Or if you’re a super-genius you can skip search entirely and just compute the answers people are looking for. That’s what Wolfram Alpha claims to do. After reinventing science, super-genius and Mathematica language developer Stephen Wolfram retreated to his secret lab in an undisclosed location at 100 Trade Center Drive in Champaign, Illinois. Wolfram is so brilliant that he powers light bulbs, so you just knew he was working on some radical project destined to stun the world.

Now after seven years he has emerged, and the world is well and truly gobsmacked. Turns out the polymathematician inventor of A New Kind of Science has been working on a search engine. Or rather, A New Kind of Google. Or maybe A New Kind of Interface to Wikipedia.

Wolfram Alpha is the eponymous answer engine, capable, according to its inventor, of parsing English-language queries and not merely looking up but actually computing the answers using the awesome computational power of Stephen Wolfram’s brain channeled through Mathematica functions and crunched on multiple supercomputers, ultimately to be displayed as glorious Gif images.

As soon as Wolfram Alpha, or WA, as I like to call it, went online, I was there to poke it with some pointed questions.

What do they call a quarter pounder with cheese in France?

Wait, wait, I know this.

I’m wai-ting.

Assuming any type of McDonald’s Quarter Pounder | Use McDonald’s Quarter Pounder, plain or McDonald’s Quarter Pounder, with cheese instead.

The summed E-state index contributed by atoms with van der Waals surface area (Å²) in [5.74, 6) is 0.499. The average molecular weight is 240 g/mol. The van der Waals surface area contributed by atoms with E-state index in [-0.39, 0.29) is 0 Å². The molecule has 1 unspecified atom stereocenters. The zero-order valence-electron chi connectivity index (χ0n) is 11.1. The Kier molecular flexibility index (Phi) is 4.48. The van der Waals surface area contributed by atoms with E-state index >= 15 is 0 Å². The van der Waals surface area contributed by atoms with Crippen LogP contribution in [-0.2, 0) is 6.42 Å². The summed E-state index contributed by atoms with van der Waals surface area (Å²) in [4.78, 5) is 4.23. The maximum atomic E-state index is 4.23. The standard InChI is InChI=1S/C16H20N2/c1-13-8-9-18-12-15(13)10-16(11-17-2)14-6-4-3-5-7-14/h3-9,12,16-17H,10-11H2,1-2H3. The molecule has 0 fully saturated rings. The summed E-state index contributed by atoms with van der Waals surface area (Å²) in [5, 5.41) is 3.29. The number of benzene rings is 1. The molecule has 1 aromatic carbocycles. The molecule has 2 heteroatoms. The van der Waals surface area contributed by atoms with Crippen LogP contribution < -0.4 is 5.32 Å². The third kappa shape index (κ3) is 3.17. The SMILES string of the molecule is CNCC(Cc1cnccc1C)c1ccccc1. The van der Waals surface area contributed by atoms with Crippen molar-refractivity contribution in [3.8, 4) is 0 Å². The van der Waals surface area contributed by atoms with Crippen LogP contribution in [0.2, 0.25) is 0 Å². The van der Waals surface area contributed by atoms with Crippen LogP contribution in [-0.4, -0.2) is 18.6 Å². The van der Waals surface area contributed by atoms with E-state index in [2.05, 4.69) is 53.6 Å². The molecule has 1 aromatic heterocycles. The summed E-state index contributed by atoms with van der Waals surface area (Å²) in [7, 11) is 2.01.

With cheese, please.

McDonald’s Quarter Pounder, with cheese: serving size 1 sandwich (185 g), total calories 460, total fat 24 g, saturated fat 9 g, trans fat 1 g.

Argh. And in France they call it—?

France: country, calling code +33.

Maybe we should try something simpler. Try this: how many ounces per pound?

Result: 0.0625.

Not in my kitchen it isn’t.

Bing: Google, Embraced and Extended

So how terrible is Bing? Now, now that’s not a healthy attitude. Just look where that kind of cynicism has gotten me. The fact is, Bing is “much better than expected,” to quote one reviewer. That’s the kind of treatment you come to expect if you’re Microsoft: “We assumed it would be crap, but it’s not half bad.” Bing is not half bad. Here are some of the areas where Bing is clearly superior to Google: